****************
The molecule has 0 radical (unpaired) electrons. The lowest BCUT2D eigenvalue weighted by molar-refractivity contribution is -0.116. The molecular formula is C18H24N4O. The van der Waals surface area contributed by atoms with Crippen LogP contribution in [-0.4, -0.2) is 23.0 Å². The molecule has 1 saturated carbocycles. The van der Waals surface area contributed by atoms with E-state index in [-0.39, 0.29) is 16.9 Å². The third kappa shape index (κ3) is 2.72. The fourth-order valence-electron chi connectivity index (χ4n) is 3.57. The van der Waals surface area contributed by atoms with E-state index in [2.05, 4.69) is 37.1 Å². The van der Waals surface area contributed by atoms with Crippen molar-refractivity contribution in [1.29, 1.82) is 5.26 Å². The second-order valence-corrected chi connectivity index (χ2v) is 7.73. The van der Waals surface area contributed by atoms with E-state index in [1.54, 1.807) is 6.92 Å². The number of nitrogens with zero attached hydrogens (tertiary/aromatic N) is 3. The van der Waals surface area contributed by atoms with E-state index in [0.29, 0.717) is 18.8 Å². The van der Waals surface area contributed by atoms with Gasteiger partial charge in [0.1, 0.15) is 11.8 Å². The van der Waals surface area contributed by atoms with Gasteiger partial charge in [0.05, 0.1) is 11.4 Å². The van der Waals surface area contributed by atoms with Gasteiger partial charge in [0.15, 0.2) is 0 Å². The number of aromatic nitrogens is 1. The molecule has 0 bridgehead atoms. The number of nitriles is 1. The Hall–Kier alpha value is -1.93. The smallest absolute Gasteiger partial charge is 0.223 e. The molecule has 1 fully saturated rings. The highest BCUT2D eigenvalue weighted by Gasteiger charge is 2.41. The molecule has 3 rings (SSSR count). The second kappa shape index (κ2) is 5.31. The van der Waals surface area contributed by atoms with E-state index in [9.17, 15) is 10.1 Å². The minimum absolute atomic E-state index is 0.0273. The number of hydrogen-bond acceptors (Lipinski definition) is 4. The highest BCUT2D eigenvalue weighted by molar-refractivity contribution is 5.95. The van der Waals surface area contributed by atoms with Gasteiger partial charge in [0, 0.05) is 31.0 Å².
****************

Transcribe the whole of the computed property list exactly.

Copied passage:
The molecule has 0 radical (unpaired) electrons. The lowest BCUT2D eigenvalue weighted by molar-refractivity contribution is -0.116. The molecular formula is C18H24N4O. The van der Waals surface area contributed by atoms with Crippen LogP contribution in [-0.4, -0.2) is 23.0 Å². The molecule has 1 saturated carbocycles. The van der Waals surface area contributed by atoms with E-state index in [-0.39, 0.29) is 16.9 Å². The third kappa shape index (κ3) is 2.72. The fourth-order valence-electron chi connectivity index (χ4n) is 3.57. The van der Waals surface area contributed by atoms with E-state index in [2.05, 4.69) is 37.1 Å². The van der Waals surface area contributed by atoms with Crippen molar-refractivity contribution in [1.29, 1.82) is 5.26 Å². The second-order valence-corrected chi connectivity index (χ2v) is 7.73. The van der Waals surface area contributed by atoms with E-state index in [1.54, 1.807) is 6.92 Å². The number of nitrogens with zero attached hydrogens (tertiary/aromatic N) is 3. The van der Waals surface area contributed by atoms with E-state index in [0.29, 0.717) is 18.8 Å². The van der Waals surface area contributed by atoms with Gasteiger partial charge in [0.1, 0.15) is 11.8 Å². The van der Waals surface area contributed by atoms with Gasteiger partial charge in [0.05, 0.1) is 11.4 Å². The van der Waals surface area contributed by atoms with Gasteiger partial charge in [0.15, 0.2) is 0 Å². The number of aromatic nitrogens is 1. The molecule has 0 bridgehead atoms. The number of nitriles is 1. The Hall–Kier alpha value is -1.93. The smallest absolute Gasteiger partial charge is 0.223 e. The molecule has 1 fully saturated rings. The highest BCUT2D eigenvalue weighted by Gasteiger charge is 2.41. The molecule has 3 rings (SSSR count). The second kappa shape index (κ2) is 5.31. The van der Waals surface area contributed by atoms with E-state index in [9.17, 15) is 10.1 Å². The minimum absolute atomic E-state index is 0.0273. The number of hydrogen-bond acceptors (Lipinski definition) is 4. The highest BCUT2D eigenvalue weighted by molar-refractivity contribution is 5.95. The van der Waals surface area contributed by atoms with Gasteiger partial charge in [0, 0.05) is 31.0 Å².